Forestry Grant Available for Scotland’s Farmers

With 85% of farmland in Scotland classified as Less Favoured Area (LFA) and with current uncertainties over the future of agricultural subsidies, there are significant opportunities for landowners to maximise business productivity by adding value to underproductive land via woodland creation.

New woodlands have the potential to create an additional sustainable long term income stream for your business and an important source of low carbon, low cost woodfuel, at the same time as realising tax, livestock and crop productivity and environmental benefits.

Farmers looking to unlock the benefits of trees on their land can access £1000 funding from the Farm Advisory Service for woodland creation, which can now be used for Bell Ingram’s forestry services as Specialist Advisors to FAS.

Bell Ingram’s Forestry team would be pleased to talk to anyone who would like to take advantage of the funding options available.

Woodland Creation

Bell Ingram works with clients who wish to undertake woodland creation projects and are able to offer a “one stop shop” encompassing the whole process from the initial design and grant approval stage, through to implementation, maintenance and final establishment.

For larger schemes, we can also accommodate any Environmental Impact Assessment (EIA) requirements.

Most recently Bell Ingram has successful secured a number of Locational Premium Schemes, allowing landowner concerned to benefit from the additional incentives on offer and find an alternative land-use for marginal agricultural land.

To find out more about our forestry services in Scotland contact Geoff Brown on or 01292 886544.

Our people

Geoff Brown

Geoff Brown

Partner, MRICS ND For
Utilities & Renewables
Tel: 01292 886 544

About: Geoff is the Service Head of Bell Ingram’s Forestry and Utilities (Scotland) services. He is both a RICS Chartered Surveyor and a fully qualified Forester with a focus on utility and infrastructure clients. Geoff’s expertise includes acquisitions, wayleave and servitude agreements and compensation claims, along with extensive experience of all aspects of woodland management for a range of corporate and private clients. His remit includes providing specialist forestry advice relating to new woodland creation, crop compensation losses, tree felling approval, standing sales and compensatory planting sites. Interests: Utilities & Renewables, Forestry, Corporate Estate Management.

Get in touch

We'd love to hear from you, use the form below to email me direct

    The business of carbon net zero

    There’s no doubt that climate change and nature decline are the big buzzwords within the UK’s rural land sector as both Holyrood and Westminster push to meet their Carbon Net Zero targets by 2045 and 2050 respectively.

    How we address these issues is placing new demands on the landowners and land managers who, as custodians of the landscape, must find a balance between securing the natural environment for future generations while supporting the multiple objectives the land must meet.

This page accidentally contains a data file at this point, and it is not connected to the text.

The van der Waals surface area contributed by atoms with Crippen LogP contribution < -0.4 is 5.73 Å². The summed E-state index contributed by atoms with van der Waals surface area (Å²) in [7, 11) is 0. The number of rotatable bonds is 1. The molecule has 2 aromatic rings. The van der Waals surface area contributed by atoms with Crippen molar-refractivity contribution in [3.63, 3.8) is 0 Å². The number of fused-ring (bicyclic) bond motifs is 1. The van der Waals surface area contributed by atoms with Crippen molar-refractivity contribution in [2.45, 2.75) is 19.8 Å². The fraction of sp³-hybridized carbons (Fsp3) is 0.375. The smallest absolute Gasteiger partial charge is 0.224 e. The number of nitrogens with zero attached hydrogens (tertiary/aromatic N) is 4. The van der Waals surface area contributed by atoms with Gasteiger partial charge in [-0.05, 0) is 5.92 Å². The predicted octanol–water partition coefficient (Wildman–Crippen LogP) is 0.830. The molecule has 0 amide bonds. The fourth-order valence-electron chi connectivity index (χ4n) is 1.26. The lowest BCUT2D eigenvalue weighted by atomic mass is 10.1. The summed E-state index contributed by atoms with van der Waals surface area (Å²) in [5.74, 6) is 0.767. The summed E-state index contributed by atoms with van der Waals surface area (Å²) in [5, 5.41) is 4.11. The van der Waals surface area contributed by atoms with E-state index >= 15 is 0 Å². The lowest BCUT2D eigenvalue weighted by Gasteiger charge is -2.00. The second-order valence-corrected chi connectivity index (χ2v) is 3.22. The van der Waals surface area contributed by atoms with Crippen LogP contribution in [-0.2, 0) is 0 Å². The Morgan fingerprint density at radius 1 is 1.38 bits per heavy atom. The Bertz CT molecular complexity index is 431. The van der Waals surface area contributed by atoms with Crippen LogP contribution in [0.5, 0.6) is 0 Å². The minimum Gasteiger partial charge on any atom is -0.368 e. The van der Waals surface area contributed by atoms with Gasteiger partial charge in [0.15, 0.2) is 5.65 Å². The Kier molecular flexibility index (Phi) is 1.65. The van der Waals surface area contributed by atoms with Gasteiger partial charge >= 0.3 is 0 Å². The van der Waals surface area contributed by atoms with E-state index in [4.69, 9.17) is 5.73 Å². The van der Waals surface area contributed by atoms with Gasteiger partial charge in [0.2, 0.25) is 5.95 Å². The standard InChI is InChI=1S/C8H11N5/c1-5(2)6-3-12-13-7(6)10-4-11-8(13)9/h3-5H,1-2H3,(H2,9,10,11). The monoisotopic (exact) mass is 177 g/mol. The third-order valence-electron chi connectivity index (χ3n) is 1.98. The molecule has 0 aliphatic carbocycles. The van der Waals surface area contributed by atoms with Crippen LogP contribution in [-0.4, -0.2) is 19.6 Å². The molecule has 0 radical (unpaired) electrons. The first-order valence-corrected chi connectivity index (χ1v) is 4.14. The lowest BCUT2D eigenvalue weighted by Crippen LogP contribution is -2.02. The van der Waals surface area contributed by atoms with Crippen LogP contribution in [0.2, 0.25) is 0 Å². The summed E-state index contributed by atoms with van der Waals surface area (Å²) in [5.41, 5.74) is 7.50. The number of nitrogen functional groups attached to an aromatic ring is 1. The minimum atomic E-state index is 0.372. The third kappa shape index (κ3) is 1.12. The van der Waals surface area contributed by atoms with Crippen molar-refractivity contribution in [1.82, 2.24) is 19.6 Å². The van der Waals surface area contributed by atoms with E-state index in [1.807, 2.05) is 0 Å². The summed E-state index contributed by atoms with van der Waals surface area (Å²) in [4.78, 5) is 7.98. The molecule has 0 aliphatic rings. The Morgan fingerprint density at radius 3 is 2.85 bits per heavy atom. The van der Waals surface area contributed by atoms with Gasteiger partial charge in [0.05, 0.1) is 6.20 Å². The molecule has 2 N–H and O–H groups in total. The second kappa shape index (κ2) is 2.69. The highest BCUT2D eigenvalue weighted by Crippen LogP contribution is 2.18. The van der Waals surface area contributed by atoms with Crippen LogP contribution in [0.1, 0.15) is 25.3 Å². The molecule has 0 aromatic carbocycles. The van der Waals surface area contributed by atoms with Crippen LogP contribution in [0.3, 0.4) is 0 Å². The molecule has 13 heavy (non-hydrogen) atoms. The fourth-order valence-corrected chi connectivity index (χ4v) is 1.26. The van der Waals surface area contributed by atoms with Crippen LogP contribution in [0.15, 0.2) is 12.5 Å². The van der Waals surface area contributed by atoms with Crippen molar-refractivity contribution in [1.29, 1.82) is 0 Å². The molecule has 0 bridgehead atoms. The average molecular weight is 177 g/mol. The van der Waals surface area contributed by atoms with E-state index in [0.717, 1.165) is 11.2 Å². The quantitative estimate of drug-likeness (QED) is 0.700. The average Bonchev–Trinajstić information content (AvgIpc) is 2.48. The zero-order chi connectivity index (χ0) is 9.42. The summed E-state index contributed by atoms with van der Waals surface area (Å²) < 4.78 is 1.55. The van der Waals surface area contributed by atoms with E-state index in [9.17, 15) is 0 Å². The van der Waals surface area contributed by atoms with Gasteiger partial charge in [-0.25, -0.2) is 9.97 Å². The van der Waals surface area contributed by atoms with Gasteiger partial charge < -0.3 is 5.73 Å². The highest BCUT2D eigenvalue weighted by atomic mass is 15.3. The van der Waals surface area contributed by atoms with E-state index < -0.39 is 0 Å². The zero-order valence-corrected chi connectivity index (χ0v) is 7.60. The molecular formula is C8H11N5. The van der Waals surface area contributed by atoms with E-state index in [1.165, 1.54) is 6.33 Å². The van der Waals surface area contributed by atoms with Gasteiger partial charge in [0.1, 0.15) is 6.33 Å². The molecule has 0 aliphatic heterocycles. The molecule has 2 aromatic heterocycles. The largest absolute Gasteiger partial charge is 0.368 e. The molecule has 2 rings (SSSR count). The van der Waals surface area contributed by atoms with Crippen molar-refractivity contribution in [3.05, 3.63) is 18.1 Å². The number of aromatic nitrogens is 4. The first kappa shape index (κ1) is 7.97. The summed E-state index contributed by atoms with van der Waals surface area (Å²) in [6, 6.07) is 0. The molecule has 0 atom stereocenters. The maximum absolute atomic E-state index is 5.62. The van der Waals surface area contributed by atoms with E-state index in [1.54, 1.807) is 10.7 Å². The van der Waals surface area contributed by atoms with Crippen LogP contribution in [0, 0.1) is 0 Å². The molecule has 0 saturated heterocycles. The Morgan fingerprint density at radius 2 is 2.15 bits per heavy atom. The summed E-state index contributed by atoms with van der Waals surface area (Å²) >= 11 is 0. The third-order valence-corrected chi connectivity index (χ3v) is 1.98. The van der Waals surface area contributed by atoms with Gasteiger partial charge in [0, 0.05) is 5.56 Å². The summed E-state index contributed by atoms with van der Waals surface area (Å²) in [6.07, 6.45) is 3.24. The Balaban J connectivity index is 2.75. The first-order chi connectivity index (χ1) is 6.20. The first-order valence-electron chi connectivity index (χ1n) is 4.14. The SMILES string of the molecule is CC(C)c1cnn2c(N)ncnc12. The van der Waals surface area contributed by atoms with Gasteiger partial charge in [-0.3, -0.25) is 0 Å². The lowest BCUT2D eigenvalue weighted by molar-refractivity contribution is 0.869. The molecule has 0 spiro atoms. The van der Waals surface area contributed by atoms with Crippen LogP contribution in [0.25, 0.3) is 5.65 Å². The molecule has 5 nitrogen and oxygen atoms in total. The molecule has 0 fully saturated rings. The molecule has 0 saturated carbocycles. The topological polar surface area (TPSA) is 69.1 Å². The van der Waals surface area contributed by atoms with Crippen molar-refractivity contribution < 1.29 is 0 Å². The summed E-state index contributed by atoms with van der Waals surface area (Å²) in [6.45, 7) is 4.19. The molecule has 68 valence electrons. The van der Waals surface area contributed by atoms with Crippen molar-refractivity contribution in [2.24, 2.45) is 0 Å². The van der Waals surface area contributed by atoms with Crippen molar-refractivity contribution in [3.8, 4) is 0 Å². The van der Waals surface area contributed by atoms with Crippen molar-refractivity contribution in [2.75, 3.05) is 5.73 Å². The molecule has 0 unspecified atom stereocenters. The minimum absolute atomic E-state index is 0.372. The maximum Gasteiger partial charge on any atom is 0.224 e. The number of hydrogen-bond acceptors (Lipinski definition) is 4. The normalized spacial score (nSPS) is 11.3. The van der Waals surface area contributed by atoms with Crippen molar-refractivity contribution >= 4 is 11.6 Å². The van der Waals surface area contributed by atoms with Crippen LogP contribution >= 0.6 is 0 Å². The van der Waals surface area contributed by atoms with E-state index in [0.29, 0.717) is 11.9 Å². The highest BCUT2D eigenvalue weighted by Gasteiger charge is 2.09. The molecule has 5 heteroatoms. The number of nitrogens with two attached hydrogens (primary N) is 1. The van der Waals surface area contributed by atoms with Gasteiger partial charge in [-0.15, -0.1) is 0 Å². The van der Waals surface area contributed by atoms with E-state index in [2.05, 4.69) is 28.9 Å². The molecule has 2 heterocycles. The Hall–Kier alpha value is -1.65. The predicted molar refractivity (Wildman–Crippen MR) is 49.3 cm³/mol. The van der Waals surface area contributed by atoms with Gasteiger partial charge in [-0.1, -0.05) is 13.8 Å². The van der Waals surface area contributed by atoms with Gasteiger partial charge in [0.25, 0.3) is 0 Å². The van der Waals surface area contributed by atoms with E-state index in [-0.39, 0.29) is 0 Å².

While the growing number of government targets has opened up new opportunities for the land-based economy, the application of carbon and ecosystem investment and natural capital concepts is still in its infancy and further complicated by different legislation, aims and targets both sides of the border.

    At Bell Ingram we believe that a practical land management strategy is the key to navigating this fast-developing landscape and unlocking associated opportunities.

    Woodland Carbon

    Carbon in forestry is the hot topic at the moment. Not only does planting trees help to combat global warming by absorbing carbon dioxide, but it has the potential to generate a significant additional income for landowners.

    In essence, this is because Woodland Carbon (and Peatland) is tradable and has a value. Carbon sold when trees are planted (or Peatland restored) can provide landowners with additional income. And verified carbon can be used by business to offset their UK carbon emissions.

    The Woodland Carbon Code (WCC), which is administered by Scottish Forestry, is the quality assurance standard for woodland creation projects in the UK and generates independently verified carbon units. Backed by government, the forest industry and carbon market experts, the Code is unique in providing woodland carbon units right here in the UK.

    Bell Ingram has an established track record of delivering Woodland Carbon Code (WCC) projects, successfully implementing both native woodland and commercial conifer schemes ranging from a few hectares to many hundreds.

    From woodland creation through to long-term forest management and timber harvesting, our carbon team can offer a comprehensive range of environmental services and have the expertise to ensure the carbon opportunity in your new investment is developed to maximise potential.

    Peatland Restoration

    Peatland is an excellent carbon store. The hydrology of peatland, in its natural waterlogged state, prevents carbon within organic matter at the surface oxidising and being released as carbon dioxide. Restoration is crucial as degraded peatland has been contributing to rising carbon emissions.

    While woodland creation carbon work is already well established, Peatland Restoration is less advanced and although there are many schemes (and even more planned) the general belief is that there will be major changes to come in order to make this more appealing/available in the future.

    Like the Woodland Carbon Code, the Peatland Code is a voluntary certification standard designed to provide assurances to carbon market buyers that the climate benefits being sold are real, quantifiable, additional and permanent.